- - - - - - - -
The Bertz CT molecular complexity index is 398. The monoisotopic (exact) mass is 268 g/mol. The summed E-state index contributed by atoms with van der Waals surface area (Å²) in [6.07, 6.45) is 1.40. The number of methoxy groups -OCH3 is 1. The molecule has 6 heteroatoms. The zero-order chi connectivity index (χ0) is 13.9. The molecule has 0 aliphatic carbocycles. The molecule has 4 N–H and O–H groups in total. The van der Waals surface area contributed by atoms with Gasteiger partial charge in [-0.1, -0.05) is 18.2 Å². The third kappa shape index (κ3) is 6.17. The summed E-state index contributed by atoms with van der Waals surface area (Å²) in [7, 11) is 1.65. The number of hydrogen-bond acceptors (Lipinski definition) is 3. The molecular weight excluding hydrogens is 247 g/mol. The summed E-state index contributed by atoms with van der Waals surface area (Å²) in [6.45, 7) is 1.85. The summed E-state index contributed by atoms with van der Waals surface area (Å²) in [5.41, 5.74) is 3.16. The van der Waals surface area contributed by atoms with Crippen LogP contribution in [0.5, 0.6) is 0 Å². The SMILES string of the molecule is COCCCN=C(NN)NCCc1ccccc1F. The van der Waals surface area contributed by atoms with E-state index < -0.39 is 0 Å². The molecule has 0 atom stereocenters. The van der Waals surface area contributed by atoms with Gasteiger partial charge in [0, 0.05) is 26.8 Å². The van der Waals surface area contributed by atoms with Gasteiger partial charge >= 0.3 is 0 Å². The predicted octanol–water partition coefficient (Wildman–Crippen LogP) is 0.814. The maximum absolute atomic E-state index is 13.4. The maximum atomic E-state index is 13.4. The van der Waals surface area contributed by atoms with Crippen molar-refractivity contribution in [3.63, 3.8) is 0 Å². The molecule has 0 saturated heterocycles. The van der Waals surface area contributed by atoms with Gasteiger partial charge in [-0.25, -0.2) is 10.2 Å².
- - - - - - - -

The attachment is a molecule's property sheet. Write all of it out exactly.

The Bertz CT molecular complexity index is 398. The monoisotopic (exact) mass is 268 g/mol. The summed E-state index contributed by atoms with van der Waals surface area (Å²) in [6.07, 6.45) is 1.40. The number of methoxy groups -OCH3 is 1. The molecule has 6 heteroatoms. The zero-order chi connectivity index (χ0) is 13.9. The molecule has 0 aliphatic carbocycles. The molecule has 4 N–H and O–H groups in total. The van der Waals surface area contributed by atoms with Gasteiger partial charge in [-0.1, -0.05) is 18.2 Å². The third kappa shape index (κ3) is 6.17. The summed E-state index contributed by atoms with van der Waals surface area (Å²) in [7, 11) is 1.65. The number of hydrogen-bond acceptors (Lipinski definition) is 3. The molecular weight excluding hydrogens is 247 g/mol. The summed E-state index contributed by atoms with van der Waals surface area (Å²) in [6.45, 7) is 1.85. The summed E-state index contributed by atoms with van der Waals surface area (Å²) in [5.41, 5.74) is 3.16. The van der Waals surface area contributed by atoms with Crippen LogP contribution in [0.5, 0.6) is 0 Å². The SMILES string of the molecule is COCCCN=C(NN)NCCc1ccccc1F. The van der Waals surface area contributed by atoms with E-state index < -0.39 is 0 Å². The molecule has 0 atom stereocenters. The van der Waals surface area contributed by atoms with Gasteiger partial charge in [0, 0.05) is 26.8 Å². The van der Waals surface area contributed by atoms with Gasteiger partial charge >= 0.3 is 0 Å². The predicted octanol–water partition coefficient (Wildman–Crippen LogP) is 0.814. The maximum absolute atomic E-state index is 13.4. The maximum atomic E-state index is 13.4. The van der Waals surface area contributed by atoms with Crippen molar-refractivity contribution in [3.63, 3.8) is 0 Å². The molecule has 0 saturated heterocycles. The van der Waals surface area contributed by atoms with Gasteiger partial charge in [-0.25, -0.2) is 10.2 Å².